Time to unleash some of my recent musings/ruminations that have been incubating in my cortex.
Regular readers of either of my blogs (IQ's Corner; the IQ Brain Clock) should have noted my continued and increasing interest in contemporary research, often from diverse diverse professional sandboxes (e.g., music perception; neuroscience; cognitive psychology; biological psychology; etc.), regarding cognitive temporal processing and/or mental/interval time-keeping (my interest in these topics was recently reflected in posting of the the IQ Brain Clock EWOK).
Without getting into detail (space does not allow), some recent reading I've completed re: the work of Dr. Tallal (author of the Fast ForWord intervention program; note - as I've mentioned before, I've not yet reviewed the FF intervention research...I've been focusing exclusively on the substantive theoretical and empirical research re: the cognitive abilities that underlie the foundation for the FF intervention) has suggested, in my little cortex, possible links between her research on "temporalspectral acoustic speed" (also referred to, by Dr. Tallal, as rapid auditory processing; temporalspectral auditory processing speed; and/or acoustic speed) and the more general mental/interval time-keeping literature. [Click here, here, and here to view the primary Tallal articles I've been digesting]
Although I've not yet incorporated Dr. Tallal's research (as well as similar work done by others; e.g., Stefanatos et al. 2007 Neuropsychologia article on "rapid auditory gap detection") into the IQ Brain Clock EWOK (I will do so when I post the next revision), I have started the incorporation process in my personal knowledge base.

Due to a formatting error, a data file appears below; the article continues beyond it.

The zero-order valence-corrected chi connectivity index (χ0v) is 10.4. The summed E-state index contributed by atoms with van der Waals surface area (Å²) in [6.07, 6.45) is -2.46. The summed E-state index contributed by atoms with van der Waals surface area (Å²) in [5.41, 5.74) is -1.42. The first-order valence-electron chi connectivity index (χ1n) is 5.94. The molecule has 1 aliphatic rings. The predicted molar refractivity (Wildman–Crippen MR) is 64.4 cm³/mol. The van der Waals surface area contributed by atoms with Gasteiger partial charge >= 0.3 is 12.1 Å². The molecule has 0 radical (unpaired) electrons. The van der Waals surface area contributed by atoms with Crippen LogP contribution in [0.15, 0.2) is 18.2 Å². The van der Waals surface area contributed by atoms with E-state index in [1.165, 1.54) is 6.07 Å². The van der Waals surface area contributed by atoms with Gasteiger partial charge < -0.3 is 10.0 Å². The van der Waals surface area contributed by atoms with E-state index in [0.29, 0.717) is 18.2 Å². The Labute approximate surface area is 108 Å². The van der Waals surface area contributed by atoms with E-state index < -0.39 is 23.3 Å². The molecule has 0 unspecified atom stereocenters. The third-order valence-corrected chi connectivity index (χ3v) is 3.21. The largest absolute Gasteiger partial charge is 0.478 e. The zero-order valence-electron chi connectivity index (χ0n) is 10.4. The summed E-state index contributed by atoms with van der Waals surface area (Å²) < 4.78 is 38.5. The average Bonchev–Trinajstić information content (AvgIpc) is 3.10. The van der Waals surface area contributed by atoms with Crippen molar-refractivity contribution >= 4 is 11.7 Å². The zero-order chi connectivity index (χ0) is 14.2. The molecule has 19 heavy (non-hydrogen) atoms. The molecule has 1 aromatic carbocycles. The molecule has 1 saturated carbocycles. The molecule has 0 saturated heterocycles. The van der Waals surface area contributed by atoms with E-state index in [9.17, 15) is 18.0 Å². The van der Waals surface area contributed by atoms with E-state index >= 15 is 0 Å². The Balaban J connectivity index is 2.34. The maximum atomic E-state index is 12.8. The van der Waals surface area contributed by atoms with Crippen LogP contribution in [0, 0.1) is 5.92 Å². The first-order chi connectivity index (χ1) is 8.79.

Sometime during this or next week I hope to post (over at the IQ Brain Clock blog) more of my thoughts regarding the cross-fertilization of Dr. Tallal's domain-specific (language and reading) "timing" research with the more domain-general mental/interval time-keeping/temporal processing research. I think they are related and complimentary lines of important research.
However, at this time I would like to toss out one of my thoughts to those interested in the CHC theory of cognitive abilities. In my 2005 Chapter in the Flanagan and Harrison Clinical Intellectual Assessment book (aka, the CIA book) (click here for on-line version of chapter), I attempted to update the factor structure of the human cognitive speed domains (Gs and Gt). I presented a preliminary structural model for consideration.
My recent musings have led me to speculate the the rapid auditory processing speed Dr. Tallal and others have been investigating might represent a speed/fluency factor in the CHC domain of Ga. As articulated in Carroll's seminal treatise, abilities within CHC ability domains can often be classified as either level or speed/rate/fluency abilities. For example, as noted in the proposed speed hierarchy in my 2005 chapter, speed of reasoning (RE) is a possible speed/fluency ability in the broad domain of fluid reasoning (Gf). Similarly, perceptual speed (P) is a rate/fluency aspect of visual-spatial processing (Gv). Another example would be number facility (N) as the rate/fluency aspect of quantitative knowledge (Gq).
My current thoughts, which are very preliminary, is that the acoustic/rapid auditory processing speed abilities investigated by Tallal et al. might be conceptualized as a rate/fluency ability in the CHC domain of auditory processing (Ga).
What do people think?
More thoughts will follow at the IQ Brain Clock.
Technorati Tags: psychology, educational psychology, neuropsychology, cognition, intelligence, Ga, auditory processing, acoustic speed, auditory processing speed, Fast ForWord, temporal processing, mental time keeping, interval timing, IQ Brain Clock, CHC theory, Cattell-Horn-Carroll, neuroscience
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